So lucky

Yesterday our daughter sent a text message with a picture of her son. The words she wrote were, “How did we get so lucky?” Her mother and her sister in law reminded her that there was more than luck involved in them becoming parents. They have worked hard for a long time towards this goal. It wasn’t easy for them to become pregnant and she endured a lot to get to the point where she became a mother. My initial reaction was slightly different. I simply said that the feeling she was having is exactly the way I feel about her: “How did we get so lucky?”

Like all parents, we have experienced ups and downs along the way. Our son, who was born first, had to have surgery when he was just a baby. Our daughter had to have tubes placed in her ears after repeated ear infections as a tiny child. There were nights with little sleep and times when I didn’t know if it would be possible to be more tired. There were a few boyfriends in whom I couldn’t see the reason for any attraction and a few broken hearts when trust had been misplaced. There were times when we worried because of decisions that our children made. But all in all, being a parent is one of the greatest blessings of my life.

As a pastor, I have seen tragedies that have come into the lives of others. I have been with parents who have lost children through a number of different tragic events. I am aware of the dangers that are a part of this life. There are illnesses that rob families of their children. There are addictions that defy intervention and treatment. There are choices that have tragic consequences. Families experience trauma in many different ways. Our family has been very fortunate in avoiding these experiences.

These blessings in our life are not the product of our having earned them. Tragedies and traumas enter the lives of people without a sense of justice or fairness. They just happen.

I used to joke, when our son was a tiny baby, that the fact that he was so good at going to bed and sleeping through the night was a product of “superior parenting.” I knew, at least at some level, that this was not true. We were lucky to have a son who was so content in his sleep. But at another level, I sort of believed myself. We had been careful about establishing bedtime routines. We were consistent in our expectations and our treatment of our son. Then his sister came into our family. She woke in the night every night. This went on for years. I became very, very tired. And, when I once complained to my mother about the interruptions of sleep, she had no sympathy at all. She said that perhaps I deserved to have such happen to me. I don’t know about the “deserved” part, but I do know that the waking in the night and the fatigue in the daytime is just part of the process of being parents. And the time went by quickly and soon she was sleeping through the night. She continued to provide me with sleepless in the night well into her twenties. There were times when i worried about her and wondered where she was when she became old enough to have her driver’s license and go out with her friends. My worst fears were never realized. And those times also passed quickly.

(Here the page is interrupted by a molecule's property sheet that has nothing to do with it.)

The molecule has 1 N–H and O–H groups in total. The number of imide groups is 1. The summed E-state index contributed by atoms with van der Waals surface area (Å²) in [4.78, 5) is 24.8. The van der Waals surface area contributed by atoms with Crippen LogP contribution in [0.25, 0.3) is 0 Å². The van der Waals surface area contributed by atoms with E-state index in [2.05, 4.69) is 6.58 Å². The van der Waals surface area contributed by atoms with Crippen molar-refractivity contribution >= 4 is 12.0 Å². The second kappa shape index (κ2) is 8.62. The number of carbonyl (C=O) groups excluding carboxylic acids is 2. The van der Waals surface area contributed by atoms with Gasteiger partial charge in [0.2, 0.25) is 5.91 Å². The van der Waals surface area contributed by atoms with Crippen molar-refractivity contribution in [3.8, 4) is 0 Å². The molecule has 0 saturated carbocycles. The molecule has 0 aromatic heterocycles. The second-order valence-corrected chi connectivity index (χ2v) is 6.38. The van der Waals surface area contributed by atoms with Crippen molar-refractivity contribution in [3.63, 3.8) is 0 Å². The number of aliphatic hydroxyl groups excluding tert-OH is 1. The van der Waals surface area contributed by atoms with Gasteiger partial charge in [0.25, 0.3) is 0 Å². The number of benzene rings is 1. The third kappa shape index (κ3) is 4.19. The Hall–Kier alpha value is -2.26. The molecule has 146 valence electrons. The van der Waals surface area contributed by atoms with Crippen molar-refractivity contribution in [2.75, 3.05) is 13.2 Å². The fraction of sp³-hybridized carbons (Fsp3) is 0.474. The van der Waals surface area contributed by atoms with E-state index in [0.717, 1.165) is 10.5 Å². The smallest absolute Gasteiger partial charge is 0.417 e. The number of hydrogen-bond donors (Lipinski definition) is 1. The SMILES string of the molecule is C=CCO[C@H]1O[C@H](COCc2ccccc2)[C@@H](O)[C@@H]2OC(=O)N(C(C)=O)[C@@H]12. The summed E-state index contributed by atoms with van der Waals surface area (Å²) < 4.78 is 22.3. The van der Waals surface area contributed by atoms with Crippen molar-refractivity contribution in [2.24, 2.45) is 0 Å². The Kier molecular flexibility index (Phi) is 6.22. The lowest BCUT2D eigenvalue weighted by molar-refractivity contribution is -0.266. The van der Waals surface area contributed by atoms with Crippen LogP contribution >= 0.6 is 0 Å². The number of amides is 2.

And now I am blessed with joys that multiply - literally. We have four grandchildren. Yesterday when we arrived at our son and daughter in law’s home we were greeted by a grandson who ran out to the yard to meet us. Just inside the back door, we were hugged warmly by two granddaughters who had been scrambling to get on their shoes and coats so they could also run out. Throughout the day and into the evening there were hugs and kind words from young people. Our two year old kept saying, “It’s perfect!” It is.

Part of the deep joy of being a grandparent is getting to witness the delight of our children in being parents. I watch our son playing with his children and it sparks memories of my own past. I can see that he really enjoys being a father. I can see that he loves his children and that he is delighted to have time to be with them. Knowing that our children have happy and meaningful lives is a blessing beyond words.

I know that there are challenges ahead. No life is without mistakes. No journey is without misdirection. I also have confidence that our family will be able to meet the challenges that will come our way.

I am envious of grandparents who are able to live so close to their grandchildren that they can attend every school program and recital and concert and game. I get deep pleasure and meaning from being with our grandchildren. That is one important factor in our decision to move from Rapid City next year when we complete our calls as pastors to the church we now serve. But I also know that it is unlikely that our two children will soon live near each other. For now they don’t even live on the same continent. One of the priorities for our move is accessibility to public transportation so that we will be able to travel to visit our grandchildren wherever they are located.

Compared to families of previous centuries, we are blessed to have access to travel. That little grandson who is making our daughter feel so lucky was born in Japan. In a few days we’ll be traveling to meet him face-to-face for the first time. We have already seen videos and pictures of him. We have seen him over video chat on the phone and computer. These are luxuries unknown to the parents of previous generations.

How did we get so lucky?

Copyright (c) 2019 by Ted E. Huffman. I wrote this. If you would like to share it, please direct your friends to my web site. If you'd like permission to copy, please send me an email. Thanks!